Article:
The more disappointing aspect of the button layout is that there are only three activity buttons. These remain Harmony's killer feature, letting you set up dedicated buttons for tasks such as "Watch TV" that take care of all the remote commands you need to send, such as turning on your TV, cable box, and AV receiver and switching to the proper inputs. Unfortunately, having only three activities feels too limiting -- even more one more would make a big difference. You can actually access six activities from the remote, as you can assign separate activities to long presses, but that requires you to remember those "hidden" activities, which isn't a proper substitute. It doesn't help that one of the activity buttons is marked for music listening; gaming likely would have been a better choice. (Despite the icons, you can assign whatever activity you'd like to each of the buttons.)

Smartphone control: Neat, but superfluous
You can also control the Hub using Logitech's dedicated Harmony smartphone app, which is available for both iOS and Android. The app features the same activity-based buttons, although you can see all six activities in the smartphone interface. (Surprisingly, there's currently no dedicated tablet app, although I was able to make do on my iPad using the blown-up iPhone app.)

Logitech Harmony Smart Control
David Carnoy/CNET
Logitech Harmony Smart Control
Matthew Moskovciak/CNET

Logitech really stresses the phone control aspect of the Smart Control, but in practice I found myself almost exclusively using the simple remote control. It may not sound like much, but waking up your phone, sliding to unlock, entering a password, swiping to the relevant home screen, then loading the app is a hassle every time you want to simply adjust the volume a little.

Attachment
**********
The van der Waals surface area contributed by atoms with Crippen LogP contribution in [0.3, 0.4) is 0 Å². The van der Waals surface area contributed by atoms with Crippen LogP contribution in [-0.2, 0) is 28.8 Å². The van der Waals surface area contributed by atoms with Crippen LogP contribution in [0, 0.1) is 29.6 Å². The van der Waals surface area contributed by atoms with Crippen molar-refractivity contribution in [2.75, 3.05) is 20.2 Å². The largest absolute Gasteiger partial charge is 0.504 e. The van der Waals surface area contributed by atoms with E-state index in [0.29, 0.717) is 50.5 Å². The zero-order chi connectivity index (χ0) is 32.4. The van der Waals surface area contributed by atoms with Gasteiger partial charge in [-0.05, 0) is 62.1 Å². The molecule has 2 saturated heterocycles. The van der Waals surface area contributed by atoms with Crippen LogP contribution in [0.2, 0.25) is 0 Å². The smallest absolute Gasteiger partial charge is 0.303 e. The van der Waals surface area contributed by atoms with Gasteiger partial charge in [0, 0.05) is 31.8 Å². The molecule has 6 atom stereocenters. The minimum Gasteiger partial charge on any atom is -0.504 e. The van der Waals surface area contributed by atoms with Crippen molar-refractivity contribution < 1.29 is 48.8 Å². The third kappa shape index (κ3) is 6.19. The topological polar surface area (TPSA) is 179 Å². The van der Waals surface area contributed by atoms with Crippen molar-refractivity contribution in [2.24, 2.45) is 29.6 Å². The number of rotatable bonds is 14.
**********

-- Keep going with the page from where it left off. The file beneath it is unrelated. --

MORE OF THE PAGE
With the old-fashioned remote, you can easily pick it up, nudge the volume up a little, and you're done, all without taking your eyes off your TV. That last point is a crucial one; physical buttons are easy to navigate by feel, while the flat, featureless surfaces of smartphone and tablet touch screens require you to look at them.

Setup: Patience required
When Harmony's PC-based setup was released, it was a huge leap forward from the tedious trial-and-error method of looking up remote codes in a booklet. In the intervening years, however, Harmony's setup hasn't changed much and has slowly started to seem out-of-date and occasionally maddening.